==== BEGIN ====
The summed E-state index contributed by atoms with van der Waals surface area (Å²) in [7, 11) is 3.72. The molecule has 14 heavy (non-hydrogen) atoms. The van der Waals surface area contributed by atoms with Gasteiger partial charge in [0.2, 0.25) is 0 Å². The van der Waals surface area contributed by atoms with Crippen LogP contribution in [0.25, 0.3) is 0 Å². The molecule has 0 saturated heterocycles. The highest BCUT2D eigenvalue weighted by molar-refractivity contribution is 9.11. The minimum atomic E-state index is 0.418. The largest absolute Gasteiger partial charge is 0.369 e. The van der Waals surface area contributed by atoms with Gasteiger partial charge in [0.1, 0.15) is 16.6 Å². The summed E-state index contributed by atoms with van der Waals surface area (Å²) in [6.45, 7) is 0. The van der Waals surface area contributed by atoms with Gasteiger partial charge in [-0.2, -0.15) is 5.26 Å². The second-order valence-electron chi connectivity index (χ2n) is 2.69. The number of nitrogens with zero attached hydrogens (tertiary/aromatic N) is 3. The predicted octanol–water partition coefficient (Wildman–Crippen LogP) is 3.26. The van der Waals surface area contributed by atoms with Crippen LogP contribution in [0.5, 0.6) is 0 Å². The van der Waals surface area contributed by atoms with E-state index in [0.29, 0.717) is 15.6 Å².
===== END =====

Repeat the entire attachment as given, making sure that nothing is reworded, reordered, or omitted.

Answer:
The summed E-state index contributed by atoms with van der Waals surface area (Å²) in [7, 11) is 3.72. The molecule has 14 heavy (non-hydrogen) atoms. The van der Waals surface area contributed by atoms with Gasteiger partial charge in [0.2, 0.25) is 0 Å². The van der Waals surface area contributed by atoms with Crippen LogP contribution in [0.25, 0.3) is 0 Å². The molecule has 0 saturated heterocycles. The highest BCUT2D eigenvalue weighted by molar-refractivity contribution is 9.11. The minimum atomic E-state index is 0.418. The largest absolute Gasteiger partial charge is 0.369 e. The van der Waals surface area contributed by atoms with Gasteiger partial charge in [0.1, 0.15) is 16.6 Å². The summed E-state index contributed by atoms with van der Waals surface area (Å²) in [6.45, 7) is 0. The van der Waals surface area contributed by atoms with Gasteiger partial charge in [-0.2, -0.15) is 5.26 Å². The second-order valence-electron chi connectivity index (χ2n) is 2.69. The number of nitrogens with zero attached hydrogens (tertiary/aromatic N) is 3. The predicted octanol–water partition coefficient (Wildman–Crippen LogP) is 3.26. The van der Waals surface area contributed by atoms with Crippen LogP contribution in [0.5, 0.6) is 0 Å². The van der Waals surface area contributed by atoms with E-state index in [0.29, 0.717) is 15.6 Å².